If you’re buying a used car, make sure to check that there isn’t money owing on it. New figures from vehicle data expert Cartell.ie, reveals that up to 11.5% of vehicles offered for sale (across all years) have finance outstanding on them. That represents a sharp increase – in June 2016 just 9.5%. of vehicles on sale fell into the finance owing bracket.
John Byrne of Cartell.ie warns potential buyers to be aware of the risks of buying a vehicle with money owing on it. “The rising levels of finance for newer cars may be attributable to the prominence of PCPs – but remember the impact for a potential buyer is the same: the finance house owns the vehicle until the last payment is made. You can lose the car if you purchase it with finance outstanding.”
As could be expected, the newer the vehicle, the more likely it is to have outstanding finance, though Cartell.ie notes that comparing year on year, there has been a significant increase in the percentage of similarly aged vehicles offered for sale with outstanding finance. For instance in 2015, 26.7% of one-year-old vehicles (those registered in 2014) had money owing on them, but that figure had risen to 31.5% in 2016 for one year old cars registered in 2015 – representing an increase of 18%. This means there is now almost a one-in-three chance of a one-year-old vehicle being offered for sale with finance outstanding.
Look at purchasing a vehicle from 2014 and there’s a 28% chance of it having finance outstanding, while that figure is almost as high for three year old vehicles at 27%. Overall from a sample of over 5,906 vehicles offered for sale and checked via the Cartell.ie website in 2016, the figures show that almost one-in-three registered in the last three years are offered for sale with finance outstanding.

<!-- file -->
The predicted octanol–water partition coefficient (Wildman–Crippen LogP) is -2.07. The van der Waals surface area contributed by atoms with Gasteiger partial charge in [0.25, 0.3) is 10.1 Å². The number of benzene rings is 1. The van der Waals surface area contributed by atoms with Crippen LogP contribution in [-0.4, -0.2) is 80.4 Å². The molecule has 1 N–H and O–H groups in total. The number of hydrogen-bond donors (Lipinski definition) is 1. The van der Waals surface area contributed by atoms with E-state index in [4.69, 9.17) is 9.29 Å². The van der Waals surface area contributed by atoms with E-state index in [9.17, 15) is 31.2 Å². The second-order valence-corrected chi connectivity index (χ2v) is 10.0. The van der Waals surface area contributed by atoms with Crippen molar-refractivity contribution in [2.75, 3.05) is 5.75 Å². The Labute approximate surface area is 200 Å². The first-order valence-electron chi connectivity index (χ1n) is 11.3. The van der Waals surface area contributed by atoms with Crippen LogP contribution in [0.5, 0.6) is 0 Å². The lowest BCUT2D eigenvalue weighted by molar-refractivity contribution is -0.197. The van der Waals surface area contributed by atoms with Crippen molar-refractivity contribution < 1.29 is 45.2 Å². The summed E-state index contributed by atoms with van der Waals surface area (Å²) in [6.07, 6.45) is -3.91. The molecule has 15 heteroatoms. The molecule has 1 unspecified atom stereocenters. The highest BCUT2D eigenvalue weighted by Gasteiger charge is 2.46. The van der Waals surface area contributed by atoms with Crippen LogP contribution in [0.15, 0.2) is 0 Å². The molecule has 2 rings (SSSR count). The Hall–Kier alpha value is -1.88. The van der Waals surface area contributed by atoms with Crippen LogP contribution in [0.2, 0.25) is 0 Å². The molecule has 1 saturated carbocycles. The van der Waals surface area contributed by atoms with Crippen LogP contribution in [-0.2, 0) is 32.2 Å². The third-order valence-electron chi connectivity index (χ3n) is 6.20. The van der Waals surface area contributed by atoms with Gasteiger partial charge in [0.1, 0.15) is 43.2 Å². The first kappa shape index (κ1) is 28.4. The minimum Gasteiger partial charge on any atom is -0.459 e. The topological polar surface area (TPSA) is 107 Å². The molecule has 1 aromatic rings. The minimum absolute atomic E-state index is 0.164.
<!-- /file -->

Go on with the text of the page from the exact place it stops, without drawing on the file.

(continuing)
Even older vehicles are regularly offered for sale with finance outstanding – 8.1% of all 2010 registered vehicles offered for sale had outstanding finance against them.
John Byrne expects the trend to continue: “Finance levels for cars offered for sale which are less than 3 years old are over 30%. This means a buyer in the market for a relatively new car needs to be particularly careful. Overall finance levels are rising again. Cartell warned the market in 2015 that finance levels had bottomed out – and would rise. We anticipate levels reaching or even surpassing 13% in 2017.”